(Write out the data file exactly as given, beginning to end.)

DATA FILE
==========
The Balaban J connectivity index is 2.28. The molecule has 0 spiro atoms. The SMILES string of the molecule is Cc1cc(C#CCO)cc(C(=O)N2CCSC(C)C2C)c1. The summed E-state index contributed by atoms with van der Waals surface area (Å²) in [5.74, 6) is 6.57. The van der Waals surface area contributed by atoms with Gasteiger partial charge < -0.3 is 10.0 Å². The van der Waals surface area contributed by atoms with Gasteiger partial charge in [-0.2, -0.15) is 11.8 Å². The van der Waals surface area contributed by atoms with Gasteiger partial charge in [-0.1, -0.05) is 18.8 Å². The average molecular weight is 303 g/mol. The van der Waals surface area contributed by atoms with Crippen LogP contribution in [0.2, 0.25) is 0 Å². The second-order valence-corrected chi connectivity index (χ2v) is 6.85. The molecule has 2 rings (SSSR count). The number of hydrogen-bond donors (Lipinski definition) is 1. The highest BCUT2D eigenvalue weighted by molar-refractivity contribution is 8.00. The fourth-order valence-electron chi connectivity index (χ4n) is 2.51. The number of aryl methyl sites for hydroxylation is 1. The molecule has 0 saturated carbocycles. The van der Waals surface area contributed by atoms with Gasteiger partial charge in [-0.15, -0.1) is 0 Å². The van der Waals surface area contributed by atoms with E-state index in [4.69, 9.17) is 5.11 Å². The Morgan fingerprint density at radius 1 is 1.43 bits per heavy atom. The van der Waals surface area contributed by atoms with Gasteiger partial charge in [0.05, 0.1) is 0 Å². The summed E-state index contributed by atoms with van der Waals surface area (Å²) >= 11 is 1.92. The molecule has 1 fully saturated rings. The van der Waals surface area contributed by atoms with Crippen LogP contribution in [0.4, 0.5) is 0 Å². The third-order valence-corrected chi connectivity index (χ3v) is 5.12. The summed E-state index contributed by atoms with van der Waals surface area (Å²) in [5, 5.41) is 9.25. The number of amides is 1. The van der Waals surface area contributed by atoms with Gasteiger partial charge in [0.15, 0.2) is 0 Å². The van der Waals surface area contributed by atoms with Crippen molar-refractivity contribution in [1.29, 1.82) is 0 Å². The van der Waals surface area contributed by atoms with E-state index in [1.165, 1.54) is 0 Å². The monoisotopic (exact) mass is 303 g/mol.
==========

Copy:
The Balaban J connectivity index is 2.28. The molecule has 0 spiro atoms. The SMILES string of the molecule is Cc1cc(C#CCO)cc(C(=O)N2CCSC(C)C2C)c1. The summed E-state index contributed by atoms with van der Waals surface area (Å²) in [5.74, 6) is 6.57. The van der Waals surface area contributed by atoms with Gasteiger partial charge < -0.3 is 10.0 Å². The van der Waals surface area contributed by atoms with Gasteiger partial charge in [-0.2, -0.15) is 11.8 Å². The van der Waals surface area contributed by atoms with Gasteiger partial charge in [-0.1, -0.05) is 18.8 Å². The average molecular weight is 303 g/mol. The van der Waals surface area contributed by atoms with Crippen LogP contribution in [0.2, 0.25) is 0 Å². The second-order valence-corrected chi connectivity index (χ2v) is 6.85. The molecule has 2 rings (SSSR count). The number of hydrogen-bond donors (Lipinski definition) is 1. The highest BCUT2D eigenvalue weighted by molar-refractivity contribution is 8.00. The fourth-order valence-electron chi connectivity index (χ4n) is 2.51. The number of aryl methyl sites for hydroxylation is 1. The molecule has 0 saturated carbocycles. The van der Waals surface area contributed by atoms with Gasteiger partial charge in [-0.15, -0.1) is 0 Å². The van der Waals surface area contributed by atoms with E-state index in [4.69, 9.17) is 5.11 Å². The Morgan fingerprint density at radius 1 is 1.43 bits per heavy atom. The van der Waals surface area contributed by atoms with Gasteiger partial charge in [0.05, 0.1) is 0 Å². The summed E-state index contributed by atoms with van der Waals surface area (Å²) >= 11 is 1.92. The molecule has 1 fully saturated rings. The van der Waals surface area contributed by atoms with Crippen LogP contribution in [0.4, 0.5) is 0 Å². The third-order valence-corrected chi connectivity index (χ3v) is 5.12. The summed E-state index contributed by atoms with van der Waals surface area (Å²) in [5, 5.41) is 9.25. The number of amides is 1. The van der Waals surface area contributed by atoms with Gasteiger partial charge in [0.15, 0.2) is 0 Å². The van der Waals surface area contributed by atoms with Crippen molar-refractivity contribution in [1.29, 1.82) is 0 Å². The van der Waals surface area contributed by atoms with E-state index in [1.165, 1.54) is 0 Å². The monoisotopic (exact) mass is 303 g/mol.